"This stunning property with 184 acres of vineyards is located in a remote corner of New Zealand's South Island. North Canterbury might not be a familiar winegrowing region yet, but there's lots of potential, as demonstrated by Mt. Beautiful's distinctive wines. Founder David Teece is a professor at the University of California, Berkeley, Haas School of Business, and is one of the most widely cited economic and business scholars in the world. He picked this spot in his home country to plant vineyards in part because he wants to tell the new and exciting story of an emerging wine region. His project benefits from the experience of CEO Robert Watkins and viticulturist Fin Grieve.-M.W."
Mt. Beautiful Pinot Noir North Canterbury 2015
91 | $28 | 2,780 cases made
Comprising a mix of 13 different Pinot Noir clones, half of them Burgundy clones, this wine reveals its complexity on the finish.
Mt. Beautiful Riesling North Canterbury 2016
90 | $22 | 665 cases made
Shows great intensity, with crisp acidity and fresh citrus flavors. The wine is a blend of grapes from two distinct blocks of the vineyard, higher-elevation sites sheltered by a pine forest.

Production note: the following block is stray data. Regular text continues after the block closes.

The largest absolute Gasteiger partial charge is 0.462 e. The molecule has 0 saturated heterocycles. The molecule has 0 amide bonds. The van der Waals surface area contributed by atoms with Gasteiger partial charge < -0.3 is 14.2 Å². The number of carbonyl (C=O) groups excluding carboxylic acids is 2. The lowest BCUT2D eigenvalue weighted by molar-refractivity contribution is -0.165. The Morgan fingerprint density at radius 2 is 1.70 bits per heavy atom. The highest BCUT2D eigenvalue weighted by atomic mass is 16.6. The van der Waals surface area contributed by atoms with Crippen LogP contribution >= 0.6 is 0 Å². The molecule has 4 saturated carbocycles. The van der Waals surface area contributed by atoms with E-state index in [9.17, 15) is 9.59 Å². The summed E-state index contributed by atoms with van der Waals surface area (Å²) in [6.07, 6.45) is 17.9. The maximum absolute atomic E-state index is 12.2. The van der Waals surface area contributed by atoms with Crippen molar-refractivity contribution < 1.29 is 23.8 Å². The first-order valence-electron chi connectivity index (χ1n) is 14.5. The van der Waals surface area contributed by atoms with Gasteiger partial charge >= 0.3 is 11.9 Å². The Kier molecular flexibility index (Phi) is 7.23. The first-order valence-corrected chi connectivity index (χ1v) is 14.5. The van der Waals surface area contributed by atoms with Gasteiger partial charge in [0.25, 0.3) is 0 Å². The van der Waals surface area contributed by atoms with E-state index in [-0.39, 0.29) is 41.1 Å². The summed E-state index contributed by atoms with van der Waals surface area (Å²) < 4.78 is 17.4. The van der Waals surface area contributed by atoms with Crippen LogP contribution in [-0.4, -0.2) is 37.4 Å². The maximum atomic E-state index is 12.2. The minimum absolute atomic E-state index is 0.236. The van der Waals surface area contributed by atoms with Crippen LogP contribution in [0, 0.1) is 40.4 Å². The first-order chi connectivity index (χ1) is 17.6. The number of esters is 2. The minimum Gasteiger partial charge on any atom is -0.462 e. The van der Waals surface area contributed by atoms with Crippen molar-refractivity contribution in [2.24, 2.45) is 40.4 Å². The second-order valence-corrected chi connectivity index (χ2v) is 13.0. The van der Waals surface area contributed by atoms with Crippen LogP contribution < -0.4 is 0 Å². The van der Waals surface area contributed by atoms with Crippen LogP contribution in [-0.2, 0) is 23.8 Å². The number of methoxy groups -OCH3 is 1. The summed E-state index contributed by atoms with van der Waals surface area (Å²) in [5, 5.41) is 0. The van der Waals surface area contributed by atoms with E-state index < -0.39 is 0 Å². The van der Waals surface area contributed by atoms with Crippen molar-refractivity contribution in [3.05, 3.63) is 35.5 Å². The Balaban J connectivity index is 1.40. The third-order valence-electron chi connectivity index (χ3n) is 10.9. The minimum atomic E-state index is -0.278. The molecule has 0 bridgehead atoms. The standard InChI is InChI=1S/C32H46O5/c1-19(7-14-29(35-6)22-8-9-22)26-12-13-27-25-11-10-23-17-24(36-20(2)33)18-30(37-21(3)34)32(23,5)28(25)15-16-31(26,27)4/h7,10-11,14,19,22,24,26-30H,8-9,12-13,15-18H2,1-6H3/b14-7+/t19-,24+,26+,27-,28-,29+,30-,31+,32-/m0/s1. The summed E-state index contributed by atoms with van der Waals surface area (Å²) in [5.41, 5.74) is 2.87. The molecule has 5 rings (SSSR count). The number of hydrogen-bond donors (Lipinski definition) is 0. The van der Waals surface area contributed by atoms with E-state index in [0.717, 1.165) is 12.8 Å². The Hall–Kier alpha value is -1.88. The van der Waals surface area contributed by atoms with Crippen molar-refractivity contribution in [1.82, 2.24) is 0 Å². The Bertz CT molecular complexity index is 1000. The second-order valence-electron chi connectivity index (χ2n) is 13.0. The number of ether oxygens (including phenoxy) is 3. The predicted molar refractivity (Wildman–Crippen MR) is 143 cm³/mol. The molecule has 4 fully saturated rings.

Mt. Beautiful Sauvignon Blanc North Canterbury 2016
89 | $16 | 12,100 cases made
North Canterbury Sauvignon Blancs are less aggressive than their Marlborough counterparts, showcasing melon flavors and suppler texture.
Mt. Beautiful Chardonnay North Canterbury 2015
88 | $22 | 1,100 cases made
Notable for its plump, creamy texture, this wine blends grapes that were both tank- and barrel-fermented, finding excellent balance.
In Ronn Wiegand's latest Issue #175-177 of Restaurant Wine, he shares five excellent reviews of Mt. Beautiful's wines.
2016 Sauvignon Blanc (Medium Priced Category)
A crisp, complex Sauvignon of exceptional quality and value. (Screw cap closure.) It is full bodied and crisp, with elegant pineapple, lemon grass, lime, toast, and guava aromas/flavors, fine balance, and a long, crisp finish. Top value. Aged 9 months in both oak barrels (partly new) and stainless steel tanks. 12,000 cases. 14% [2018-2019]
2015 Chardonnay (4+ Stars) and 2015 Pinot Gris (5 Stars) – (High Priced Category)